Many people think that what the addict needs is willpower, but nothing could be further from the truth: When a person has already lost control over a drug or activity, attempts to control its use almost never work. Because the source of addiction isn't the drug or activity itself but a desire for a mood changer, successful recovery means ultimately changing the way we live, giving up the addictive life-style. Willpower's Not Enough will show you how to change your life-style and to recover from your addiction
In this breakthrough new book, author Craig Nakken describes just how typical families and couples who may have spent years creating a "we" can lose their identity and meaningfulness as a unit when a family member becomes addicted. Nakken helps readers understand the inexplicable-how the individual addict can abandon the "we" of family and return blindly and single-mindedly to the "me" of his or her pleasure. More importantly, however, Nakken reinforces a radical idea-recovery, both individually and as a couple, is possible.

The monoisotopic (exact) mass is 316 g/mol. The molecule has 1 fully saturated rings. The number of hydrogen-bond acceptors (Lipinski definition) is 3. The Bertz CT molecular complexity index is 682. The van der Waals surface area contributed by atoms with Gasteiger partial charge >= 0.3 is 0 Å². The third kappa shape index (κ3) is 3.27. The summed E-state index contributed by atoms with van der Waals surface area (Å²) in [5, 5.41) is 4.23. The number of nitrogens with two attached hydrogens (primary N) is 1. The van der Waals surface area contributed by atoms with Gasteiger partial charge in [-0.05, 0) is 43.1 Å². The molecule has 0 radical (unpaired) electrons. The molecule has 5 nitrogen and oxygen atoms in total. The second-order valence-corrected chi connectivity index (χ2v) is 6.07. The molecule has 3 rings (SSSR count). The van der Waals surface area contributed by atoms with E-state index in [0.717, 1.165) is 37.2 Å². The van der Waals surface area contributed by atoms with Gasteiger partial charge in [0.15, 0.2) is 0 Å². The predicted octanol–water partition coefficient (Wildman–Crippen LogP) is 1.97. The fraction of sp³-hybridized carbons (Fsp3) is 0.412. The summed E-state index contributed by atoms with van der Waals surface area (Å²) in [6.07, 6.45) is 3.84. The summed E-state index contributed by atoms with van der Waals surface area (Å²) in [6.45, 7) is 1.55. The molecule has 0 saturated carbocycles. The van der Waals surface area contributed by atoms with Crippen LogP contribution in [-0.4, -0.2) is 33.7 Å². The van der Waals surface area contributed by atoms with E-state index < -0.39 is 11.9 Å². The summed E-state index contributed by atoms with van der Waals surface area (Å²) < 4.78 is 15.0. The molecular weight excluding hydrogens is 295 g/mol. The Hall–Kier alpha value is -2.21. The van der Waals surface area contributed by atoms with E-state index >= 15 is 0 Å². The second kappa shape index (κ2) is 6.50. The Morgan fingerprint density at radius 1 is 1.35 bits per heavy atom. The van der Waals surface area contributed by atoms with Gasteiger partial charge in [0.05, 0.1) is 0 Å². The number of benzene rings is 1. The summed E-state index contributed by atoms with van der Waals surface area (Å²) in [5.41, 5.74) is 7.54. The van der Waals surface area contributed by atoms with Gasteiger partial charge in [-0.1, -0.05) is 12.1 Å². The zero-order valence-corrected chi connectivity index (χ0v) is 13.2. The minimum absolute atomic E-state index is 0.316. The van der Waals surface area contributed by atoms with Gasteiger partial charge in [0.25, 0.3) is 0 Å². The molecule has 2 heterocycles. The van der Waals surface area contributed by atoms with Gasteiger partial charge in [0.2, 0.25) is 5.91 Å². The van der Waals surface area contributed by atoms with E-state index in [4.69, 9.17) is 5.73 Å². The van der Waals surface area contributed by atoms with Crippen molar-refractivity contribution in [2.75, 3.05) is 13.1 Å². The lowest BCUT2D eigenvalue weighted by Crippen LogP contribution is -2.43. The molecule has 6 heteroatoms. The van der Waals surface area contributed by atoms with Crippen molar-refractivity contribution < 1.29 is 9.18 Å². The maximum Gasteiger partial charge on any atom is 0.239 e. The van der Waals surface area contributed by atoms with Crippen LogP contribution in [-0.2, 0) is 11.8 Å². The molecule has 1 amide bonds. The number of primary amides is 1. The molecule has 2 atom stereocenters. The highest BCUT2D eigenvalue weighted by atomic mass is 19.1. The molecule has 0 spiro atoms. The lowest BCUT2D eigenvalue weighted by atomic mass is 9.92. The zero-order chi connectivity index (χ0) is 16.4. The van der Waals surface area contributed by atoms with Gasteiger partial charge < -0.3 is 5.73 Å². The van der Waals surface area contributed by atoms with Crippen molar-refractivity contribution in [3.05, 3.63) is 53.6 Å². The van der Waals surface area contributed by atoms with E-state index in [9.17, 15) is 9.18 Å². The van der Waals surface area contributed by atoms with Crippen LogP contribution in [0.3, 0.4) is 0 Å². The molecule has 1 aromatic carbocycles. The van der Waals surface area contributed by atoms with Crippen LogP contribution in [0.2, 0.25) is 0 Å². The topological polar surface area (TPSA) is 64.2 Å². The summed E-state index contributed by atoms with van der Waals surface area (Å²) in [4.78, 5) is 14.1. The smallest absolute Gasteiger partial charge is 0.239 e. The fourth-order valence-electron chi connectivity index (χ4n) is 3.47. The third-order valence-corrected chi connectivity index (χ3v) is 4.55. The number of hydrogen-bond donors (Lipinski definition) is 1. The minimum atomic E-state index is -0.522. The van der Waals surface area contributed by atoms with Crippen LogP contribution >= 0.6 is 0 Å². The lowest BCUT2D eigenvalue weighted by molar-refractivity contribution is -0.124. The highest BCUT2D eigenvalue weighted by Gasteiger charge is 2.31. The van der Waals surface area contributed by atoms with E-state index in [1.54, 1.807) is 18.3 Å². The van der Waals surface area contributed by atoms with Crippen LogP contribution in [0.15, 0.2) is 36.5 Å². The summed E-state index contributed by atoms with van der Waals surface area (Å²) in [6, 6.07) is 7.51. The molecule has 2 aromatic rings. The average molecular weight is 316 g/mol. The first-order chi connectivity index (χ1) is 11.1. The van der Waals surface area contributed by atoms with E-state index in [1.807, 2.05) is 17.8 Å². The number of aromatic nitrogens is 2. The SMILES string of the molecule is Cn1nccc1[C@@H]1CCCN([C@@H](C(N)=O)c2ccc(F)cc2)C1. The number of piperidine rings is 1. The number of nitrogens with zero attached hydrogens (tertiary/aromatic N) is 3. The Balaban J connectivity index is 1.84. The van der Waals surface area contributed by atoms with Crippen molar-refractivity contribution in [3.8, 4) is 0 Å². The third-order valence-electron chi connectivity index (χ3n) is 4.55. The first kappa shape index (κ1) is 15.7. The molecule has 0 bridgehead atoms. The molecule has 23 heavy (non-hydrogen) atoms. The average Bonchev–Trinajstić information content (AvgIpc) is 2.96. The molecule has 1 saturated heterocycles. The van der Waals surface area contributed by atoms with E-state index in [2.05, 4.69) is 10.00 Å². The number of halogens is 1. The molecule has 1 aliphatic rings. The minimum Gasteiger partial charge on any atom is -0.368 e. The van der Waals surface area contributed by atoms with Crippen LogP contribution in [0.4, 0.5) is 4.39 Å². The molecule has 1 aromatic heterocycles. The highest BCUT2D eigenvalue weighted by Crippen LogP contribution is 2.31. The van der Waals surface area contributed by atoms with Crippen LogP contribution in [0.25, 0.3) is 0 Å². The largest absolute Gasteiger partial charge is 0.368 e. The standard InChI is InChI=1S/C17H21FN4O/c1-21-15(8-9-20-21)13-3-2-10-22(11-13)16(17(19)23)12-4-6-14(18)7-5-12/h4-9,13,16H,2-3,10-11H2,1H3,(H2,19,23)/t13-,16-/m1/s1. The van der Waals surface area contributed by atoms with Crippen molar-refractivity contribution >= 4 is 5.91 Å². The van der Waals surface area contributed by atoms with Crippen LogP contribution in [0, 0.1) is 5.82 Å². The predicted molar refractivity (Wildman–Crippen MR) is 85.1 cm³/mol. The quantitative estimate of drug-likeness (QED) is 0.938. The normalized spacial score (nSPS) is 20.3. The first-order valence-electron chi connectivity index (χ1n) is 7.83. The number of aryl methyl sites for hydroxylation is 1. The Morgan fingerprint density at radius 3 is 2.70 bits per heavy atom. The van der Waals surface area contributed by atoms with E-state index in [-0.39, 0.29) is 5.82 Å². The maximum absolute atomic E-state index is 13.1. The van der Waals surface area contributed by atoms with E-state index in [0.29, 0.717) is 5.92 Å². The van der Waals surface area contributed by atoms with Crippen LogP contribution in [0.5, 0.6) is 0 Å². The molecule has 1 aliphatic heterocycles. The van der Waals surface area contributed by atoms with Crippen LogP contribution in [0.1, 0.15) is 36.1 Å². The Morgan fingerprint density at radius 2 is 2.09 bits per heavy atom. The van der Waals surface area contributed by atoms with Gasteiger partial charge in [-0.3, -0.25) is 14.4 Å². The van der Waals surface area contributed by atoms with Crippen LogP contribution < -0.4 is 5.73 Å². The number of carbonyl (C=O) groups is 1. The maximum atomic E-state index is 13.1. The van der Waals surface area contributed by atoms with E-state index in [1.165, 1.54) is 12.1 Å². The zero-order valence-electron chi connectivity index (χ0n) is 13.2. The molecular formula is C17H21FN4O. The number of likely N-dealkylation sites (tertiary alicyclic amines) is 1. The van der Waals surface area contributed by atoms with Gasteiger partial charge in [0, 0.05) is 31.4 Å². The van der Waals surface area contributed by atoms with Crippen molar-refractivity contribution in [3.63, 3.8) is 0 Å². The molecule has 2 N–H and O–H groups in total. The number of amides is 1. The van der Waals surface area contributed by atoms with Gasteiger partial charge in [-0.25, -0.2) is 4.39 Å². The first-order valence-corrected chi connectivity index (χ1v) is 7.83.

"The addiction field has long needed a comprehensive set of exercises counselors could use to guide patients through good treatment. The workbooks developed by Dr. Perkinson take the patient from the beginning of treatment to the end. They are written in such a manner that Dr. Perkinson is your mentor and is conversing with you, sharing with you his vast area of expertise and knowledge about recovery. These patient exercises meet the highest standards demanded by accrediting bodies."
(Dr. Bob Carr, Director )
Learn to make responsible choices and put an end to compulsive betting, spending, and risk-taking.